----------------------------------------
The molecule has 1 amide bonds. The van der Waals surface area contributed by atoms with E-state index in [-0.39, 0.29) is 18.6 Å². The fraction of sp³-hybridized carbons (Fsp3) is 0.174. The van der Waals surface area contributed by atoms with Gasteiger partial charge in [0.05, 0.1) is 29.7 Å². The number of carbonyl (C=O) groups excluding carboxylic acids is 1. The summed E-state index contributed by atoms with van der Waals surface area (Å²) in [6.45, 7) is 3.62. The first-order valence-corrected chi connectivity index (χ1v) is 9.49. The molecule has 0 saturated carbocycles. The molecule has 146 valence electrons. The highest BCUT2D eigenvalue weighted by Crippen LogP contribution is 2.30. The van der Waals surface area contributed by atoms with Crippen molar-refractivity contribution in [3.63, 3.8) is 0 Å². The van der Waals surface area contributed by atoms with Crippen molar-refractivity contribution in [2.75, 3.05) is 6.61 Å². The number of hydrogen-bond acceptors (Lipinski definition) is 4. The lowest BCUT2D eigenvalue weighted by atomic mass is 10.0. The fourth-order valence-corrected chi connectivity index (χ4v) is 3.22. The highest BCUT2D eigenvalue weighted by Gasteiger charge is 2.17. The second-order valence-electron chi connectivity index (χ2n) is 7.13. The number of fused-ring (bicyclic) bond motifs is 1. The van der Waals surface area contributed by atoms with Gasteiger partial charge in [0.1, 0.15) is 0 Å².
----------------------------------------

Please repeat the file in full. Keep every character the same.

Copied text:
The molecule has 1 amide bonds. The van der Waals surface area contributed by atoms with E-state index in [-0.39, 0.29) is 18.6 Å². The fraction of sp³-hybridized carbons (Fsp3) is 0.174. The van der Waals surface area contributed by atoms with Gasteiger partial charge in [0.05, 0.1) is 29.7 Å². The number of carbonyl (C=O) groups excluding carboxylic acids is 1. The summed E-state index contributed by atoms with van der Waals surface area (Å²) in [6.45, 7) is 3.62. The first-order valence-corrected chi connectivity index (χ1v) is 9.49. The molecule has 0 saturated carbocycles. The molecule has 146 valence electrons. The highest BCUT2D eigenvalue weighted by Crippen LogP contribution is 2.30. The van der Waals surface area contributed by atoms with Crippen molar-refractivity contribution in [3.63, 3.8) is 0 Å². The van der Waals surface area contributed by atoms with Crippen molar-refractivity contribution in [2.75, 3.05) is 6.61 Å². The number of hydrogen-bond acceptors (Lipinski definition) is 4. The lowest BCUT2D eigenvalue weighted by atomic mass is 10.0. The fourth-order valence-corrected chi connectivity index (χ4v) is 3.22. The highest BCUT2D eigenvalue weighted by Gasteiger charge is 2.17. The second-order valence-electron chi connectivity index (χ2n) is 7.13. The number of fused-ring (bicyclic) bond motifs is 1. The van der Waals surface area contributed by atoms with Gasteiger partial charge in [0.1, 0.15) is 0 Å².